[Munroe's of Galway and Delaware page 21] "Maggie’s fate is mysterious. My mother suspected a scandal since she was never spoken of. After the death of my parents, my cousin Sarah Brown told me Maggie had married a Jew and had now been dead for a long time, probably at least fifty years. According to Sarah my father went to the funeral, which was in New Jersey, and told Aunt Mary about it when he came home. It is strange that my mother seemed to know nothing about Maggie’s fate. She could keep secrets, but my father could not. I suspect it was someone else who attended Maggie’s funeral and told Aunt Mary about it. Since my father did not mention Maggie’s fate to me, I share my mother’s suspicions. Marriage to a Jew, in my opinion, would not, in itself, have been enough to account for this silence. My mother’s older sister married a Jew, and through this shocked her German immigrant mother, her siblings rallied to her defense. Since there was much talk of this marriage in the family, it is strange if such an alliance by his sister was sufficient to seal my father’s mouth."

Below is a small portion from the written census record for 916 Wood Street, Philadelphia.

This is the recorded** information for that census entry.

The listing from Cathedral Cemetery for the five Munroes buried together.

*The date given in the title for her death is actually the burial date. Her date of death is given in point 5.
**Her age at the time of the sensus was recorded in the written record as 31 however, it was transcribed incorrectly as 37. The Miracode 1910 census has it corrected. We have copies of the documents exerpted here. (the burial record was simplified to make it fit the page better)

Monday, February 25, 2008

Sarah "Sadie" Munroe

This very nice studio portrait taken by Palace Studios on the Boardwalk in Atlantic City of Sarah Munroe was miss-identified by me for some time as being of Sarah's older sister Mary Elizabeth. Sarah, known by her relatives as Sadie or Aunt Sadie, was the seventh child of Martin and Bridgett Munroe and the fourth child born in America. Sarah was born on July 15th 1884 in Wilmington, Delaware. Married Charles Geffken* and moved to Cuyahoga Falls, Ohio. She died around 1970.

Sheila Sweirczeski [nee Cummings] writes, "You can see Sadie as an older woman in the photos I sent a few days ago...with her husband, dogs, and again as a much older lady, but still with a dog beside her."

Kathy Hayes [nee Cummings] writes, "I also loved the picture of the group with Aunt Sadie. I never met her, but I remember her last name was Gefken or something close to that. I believe she, Aunt Sadie lived with my grandparents, Catherine (Kate) and John Collins when they were first married. I guess your granddad had married and Sadie had nowhere else to go."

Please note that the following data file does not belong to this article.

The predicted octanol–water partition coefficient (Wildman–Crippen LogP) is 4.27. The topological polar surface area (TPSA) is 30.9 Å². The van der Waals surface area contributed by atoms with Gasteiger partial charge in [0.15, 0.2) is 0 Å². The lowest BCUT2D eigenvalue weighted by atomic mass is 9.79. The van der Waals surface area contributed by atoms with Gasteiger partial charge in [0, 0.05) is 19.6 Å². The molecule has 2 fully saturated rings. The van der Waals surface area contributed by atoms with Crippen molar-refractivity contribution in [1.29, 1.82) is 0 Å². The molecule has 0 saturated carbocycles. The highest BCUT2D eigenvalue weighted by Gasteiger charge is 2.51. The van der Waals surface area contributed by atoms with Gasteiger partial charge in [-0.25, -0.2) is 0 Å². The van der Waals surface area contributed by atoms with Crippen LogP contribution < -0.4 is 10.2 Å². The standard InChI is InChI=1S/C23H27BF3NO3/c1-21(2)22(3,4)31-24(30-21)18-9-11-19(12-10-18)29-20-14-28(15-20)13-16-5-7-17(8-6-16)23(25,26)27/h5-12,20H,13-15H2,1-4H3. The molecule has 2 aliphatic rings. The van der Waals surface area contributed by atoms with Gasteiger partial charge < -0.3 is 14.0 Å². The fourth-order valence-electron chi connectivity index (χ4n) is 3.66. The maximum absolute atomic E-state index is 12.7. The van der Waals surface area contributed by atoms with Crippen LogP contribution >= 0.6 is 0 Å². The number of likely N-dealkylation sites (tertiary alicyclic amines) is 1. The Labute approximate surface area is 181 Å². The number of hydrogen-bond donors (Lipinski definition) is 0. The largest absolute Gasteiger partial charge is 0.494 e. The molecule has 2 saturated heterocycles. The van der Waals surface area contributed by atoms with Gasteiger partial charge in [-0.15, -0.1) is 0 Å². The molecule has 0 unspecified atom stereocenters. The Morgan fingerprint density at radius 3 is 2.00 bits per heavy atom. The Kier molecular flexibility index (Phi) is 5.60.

John A. Munroe writes in "Tales of My Father", "The youngest child, Marty, apparently died before his mother, which means that only three Munroes were left at home with their father. Michael (my father) and his sisters Kate and Sadie. Kate soon married John Collins, a steady railroad worker, and moved to her own home on the west side of Wilmington. Sadie remained as the housekeeper, and my father increasingly the man of the house, as his father’s physical condition and age forced him to a minor role as a watchman at Lobdell’s."

John A. Munroe continues in "Tales of My Father" "My grandfather, Martin Munroe, died in 1910, possibly of a heart attack, in my father’s arms. My father took consolation in having been there, for he obviously loved his father. (The bill for Martin’s funeral in Cathedral Cemetery was dated 1910; the undertaker was J. Fox.). . . "

". . .Martin died in his home in South Wilmington, but that home now was abandoned. His two children remaining there, my father and Sadie, his youngest sister, moved in with Katie, her husband John Collins, and their two young children, John and Catherine. Before leaving the old house, my father’s zeal led him to an action that distressed me whenever I heard about it. Dad gathered and burned all of his father’s papers, including his passport, his naturalization papers, and letters from Ireland. . ."

". . .Living with the Collins family, Dad [Michael J. Munroe] was able to wash indoors for the first time in his life. So he told me. . ."

John A. Munroe writes in "Munroes of Galway and Delaware", "Only my father and his youngest sister, Sarah, were now left with their father in the house on Heald Street, where he lived until his death in November 1910. From at least 1906, however, the oldest of Martin’s children, Mary, was living only two doors from her father, at 200 South Heald Street. She and her husband Reuben Brown had previously lived in Newark, where most of their children were born. . ."

I remember my father and others often referring to Grandfather's